Phanerozoic Evolution Trends within Benthic Foraminifera




Faulkner, Katherine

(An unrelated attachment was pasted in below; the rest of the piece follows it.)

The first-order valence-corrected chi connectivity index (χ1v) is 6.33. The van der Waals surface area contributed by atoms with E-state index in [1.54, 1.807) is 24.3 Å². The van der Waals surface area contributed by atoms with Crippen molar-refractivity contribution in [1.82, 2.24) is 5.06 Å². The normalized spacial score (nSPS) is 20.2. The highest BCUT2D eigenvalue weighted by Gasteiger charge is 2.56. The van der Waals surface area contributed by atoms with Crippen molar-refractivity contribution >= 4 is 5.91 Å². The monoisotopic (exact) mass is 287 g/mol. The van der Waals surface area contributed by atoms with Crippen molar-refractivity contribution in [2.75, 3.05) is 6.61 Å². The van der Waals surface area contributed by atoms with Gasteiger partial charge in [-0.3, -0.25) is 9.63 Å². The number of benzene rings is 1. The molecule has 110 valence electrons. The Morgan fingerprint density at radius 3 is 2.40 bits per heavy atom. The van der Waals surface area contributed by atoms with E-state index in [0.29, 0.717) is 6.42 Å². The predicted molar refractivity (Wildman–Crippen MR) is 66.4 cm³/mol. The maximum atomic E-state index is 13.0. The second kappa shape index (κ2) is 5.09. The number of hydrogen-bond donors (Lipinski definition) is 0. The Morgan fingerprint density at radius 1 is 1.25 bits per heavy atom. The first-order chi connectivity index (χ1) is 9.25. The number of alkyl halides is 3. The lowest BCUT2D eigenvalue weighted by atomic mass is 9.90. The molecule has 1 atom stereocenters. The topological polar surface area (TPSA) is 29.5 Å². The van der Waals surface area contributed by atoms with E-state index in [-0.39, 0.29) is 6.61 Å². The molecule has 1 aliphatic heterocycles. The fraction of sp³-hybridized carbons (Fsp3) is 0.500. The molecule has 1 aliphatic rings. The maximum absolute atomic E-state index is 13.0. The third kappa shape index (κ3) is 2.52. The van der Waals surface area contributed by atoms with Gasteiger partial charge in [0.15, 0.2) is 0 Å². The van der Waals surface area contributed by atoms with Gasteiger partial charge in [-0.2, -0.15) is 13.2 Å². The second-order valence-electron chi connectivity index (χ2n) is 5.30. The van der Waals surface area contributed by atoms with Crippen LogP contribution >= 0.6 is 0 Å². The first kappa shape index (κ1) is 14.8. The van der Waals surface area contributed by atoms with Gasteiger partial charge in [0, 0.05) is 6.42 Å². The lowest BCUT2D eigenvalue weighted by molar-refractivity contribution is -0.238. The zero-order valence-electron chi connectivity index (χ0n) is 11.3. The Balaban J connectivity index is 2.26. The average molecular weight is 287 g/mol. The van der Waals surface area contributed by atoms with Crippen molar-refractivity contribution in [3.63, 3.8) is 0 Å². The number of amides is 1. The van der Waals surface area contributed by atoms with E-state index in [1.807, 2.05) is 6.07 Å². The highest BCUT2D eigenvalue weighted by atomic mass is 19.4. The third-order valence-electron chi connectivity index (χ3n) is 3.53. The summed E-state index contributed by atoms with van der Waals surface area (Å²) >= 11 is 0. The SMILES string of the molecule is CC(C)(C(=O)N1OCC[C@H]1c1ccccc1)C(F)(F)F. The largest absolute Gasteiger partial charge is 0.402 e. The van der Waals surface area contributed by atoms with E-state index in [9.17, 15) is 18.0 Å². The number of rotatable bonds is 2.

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Foraminifera are marine protists that evolved and diversified throughout the Phanerozoic Eon. These protists construct their shells (called “tests”) from their surrounding environment. Foraminifera tests fossilize in great abundance and are sensitive to ocean chemistry and climate. In this study, the relative proportions of calcareous and agglutinated foraminifera are used to understand changes in ocean chemistry over 541 million years. With this data, I aim to answer the following question: How have benthic foraminifera responded to short- and long-term changes in global ocean chemistry? This was accomplished by aggregating diversity-level information from Foraminifera Genera and their Classification, published by Alfred R. Loeblich and Helen Tappan, the most recent and commonly-used reference literature for foraminiferal genera. I built a dataset by recording the accepted names, wall type, and time interval of 3,114 taxa (2,442 genera). Using the genera, binned by Epoch, I tracked wall-type diversity, compared the ratios of calcareous versus agglutinated foraminifera, and contextualized foraminiferal responses to geologically-significant events. I found a notable decrease in relative abundance of calcareous foraminifera during the mid-Carboniferous warming and the end-Permian mass extinction. These changes in the Paleozoic imply that benthic calcifiers organisms were more sensitive to changing ocean acidification and temperatures. However, despite documented climatic fluctuations throughout the Cenozoic, calcareous foraminifera remain stable around 80% diversity from the Eocene through the Pleistocene. This implies benthic calcifiers were more resilient to changes in the Cenozoic, which may be due to pelagic calcifiers stabilizing the carbonate saturation. Comprehensive datasets such as this are essential for research about faunal diversity and paleoclimate records, ocean chemistry, and conservation because it provides insight into how benthic marine organisms respond to and interact with their marine environment. This data has the potential to inform global trends of benthic foraminifera and ocean chemistry throughout the Phanerozoic, which can contextualize current changes in the marine ecosystem.


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